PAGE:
Saturday, September 8, 2007

How Aristotle Writes Psalm 68

:םיהלאל וידי ץירת שוכ םירצמ ינמ םינמשח ויתאי

ἥξουσιν πρέσβεις ἐξ Αἰγύπτου Αἰθιοπία προφθάσει χεῖρα αὐτῆς τῷ θεῷ

-verse 32

For readers keeping up with the commentary on Psalm 68, Suzanne McCarthy has written her Part 6: The heavens dripped (where she also kindly references the latest posts of others). I want to return to her Part 5: The barren woman, where Suzanne writes that “the psalmist” is a “she.”

We’re raising the question of authoring, of authority. Who wrote and who can (best) read Psalm 68? Let’s hear the Psalm: “the righteous / the just” – of course: “the fatherless,” “the widows,” “the prisoners,” “the women”: “back from Bashon” with “Benjamin, the youngest” in “Judah,” in “Zebulan,” in “Naphatali,” now “at the temple in Jerusalem” and “out of Egypt; Ethiopia shall hasten to stretch out her hands toward God.” (Aside questions: Where are the men? Why are women often classed in the societal margins? See: Women, Fire, and Dangerous Things and Slaves, Women, and Homosexuals?)

Now let me suggest how Aristotle wrote the Psalm.

It’s certainly not as he and other men intended. But acknowledge Aristotle’s authorial impact. Aristotle takes the lessons of Plato, who rails against the Hellene poets and their “so called rhetoric.” Aristotle formalizes such, with his unique cold objectivity. Aristotle teaches Alexander. Alexander conquers the world, setting up centers of learning and notably Alexandria, Egypt. Alexandria is a crossroads, rhetorically, linguistically, culturally, ethnically, religiously. Polytheistic Egypt hosts polytheistic Hellenes and monotheistic Arabs and monotheistic Jews. For the Israelites living there in this land of former slavery, this is a fantastic place at an incredible moment in history. As Sylvie Honigman suggests, it becomes a second Jerusalem, one in which there is “innovation.” The innovation has the most profound implications for the Greek and the Jew. For the Greek, there are the developments of the Hellenistic movement, away from Aristotle (a kind of post-Aristotelianism if you will). For the Jew, “the form is Greek, but the thematic material is Jewish” (Honigman, p. 16).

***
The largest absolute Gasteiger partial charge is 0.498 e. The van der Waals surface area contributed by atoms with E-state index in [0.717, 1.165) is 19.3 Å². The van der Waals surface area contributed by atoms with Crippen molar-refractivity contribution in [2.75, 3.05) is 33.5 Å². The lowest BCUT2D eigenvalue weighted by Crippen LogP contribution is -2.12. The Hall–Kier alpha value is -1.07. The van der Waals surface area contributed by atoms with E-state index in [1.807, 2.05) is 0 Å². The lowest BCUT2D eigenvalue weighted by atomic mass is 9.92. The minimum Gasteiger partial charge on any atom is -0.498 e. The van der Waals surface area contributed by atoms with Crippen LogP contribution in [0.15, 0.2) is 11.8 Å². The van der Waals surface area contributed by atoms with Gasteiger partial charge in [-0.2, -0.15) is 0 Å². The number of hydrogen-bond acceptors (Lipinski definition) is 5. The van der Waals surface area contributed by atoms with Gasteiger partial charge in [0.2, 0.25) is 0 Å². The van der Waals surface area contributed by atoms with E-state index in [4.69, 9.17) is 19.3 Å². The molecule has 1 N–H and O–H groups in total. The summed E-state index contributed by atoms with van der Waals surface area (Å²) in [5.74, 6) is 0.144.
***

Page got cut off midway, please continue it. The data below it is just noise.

Now Aristotle writes Psalm 68 in this way. We track his hand (through Alexander) and those (Greeks-and-Jews) re-forming Aristotle(-with-Moses-back-in-Egypt). In Alexandria, Ptolemy Philadelphus commissions seventy scholars to translate the Hebrew Bible into Greek. How these post-Aristotelians read verse 32! How Aristotle writes. Had he forgotten Helen? No matter: “out of Egypt” they refuse to include his “eros” and his “rhetoric” translating instead with “agape” and “rhema” and “eulogos.” They (women and men) remember Helen and Hellenism and pave the way for Jew-and-Greek “fatherless” and “widows” to read (to read even more and more of one coming for Jews and Greeks out of “Judah,” “Zebulan,” “Naphatali”). It’s certainly not as Aristotle intended.


1) for Aristotelianism (and likely for Aristotle himself):
- woman is a "botched" man
- rhetoric is "botched" logic
- translation is "botched" authority

but Aristotle cannot get around the rhetorical Helen, Hellenistic rhetoric, or their translation.

2) Is this too much of a stretch?

a) Why do the LXX translators begin Psalm 68 "with the finish" as with the final utterance (by the disciples' Hellenistic translation) on the cross?

b) Why do the LXX translators begin verse 2 with "νασττω" an imperative form of a verb used by Μωυσς (the alleged author of the book of ησος in Joshua 1 verse 2) for Moses and much more often for Joshua (i.e., ησος)? And why do the following disciples writing the New Testament use ναστς of ησος (i.e., resurrection of Jesus)?

c) Why do the LXX translators in Exodus 6:20 reference Miriam the sister of Moses and Aaron, when the Masoretic Text omits her altogether? Could that name Μαριαμ hold significance for the later disciples translating into Hellenism the Aramaic Hebrew words of their master and the names of the women he was around, even the one he came from?

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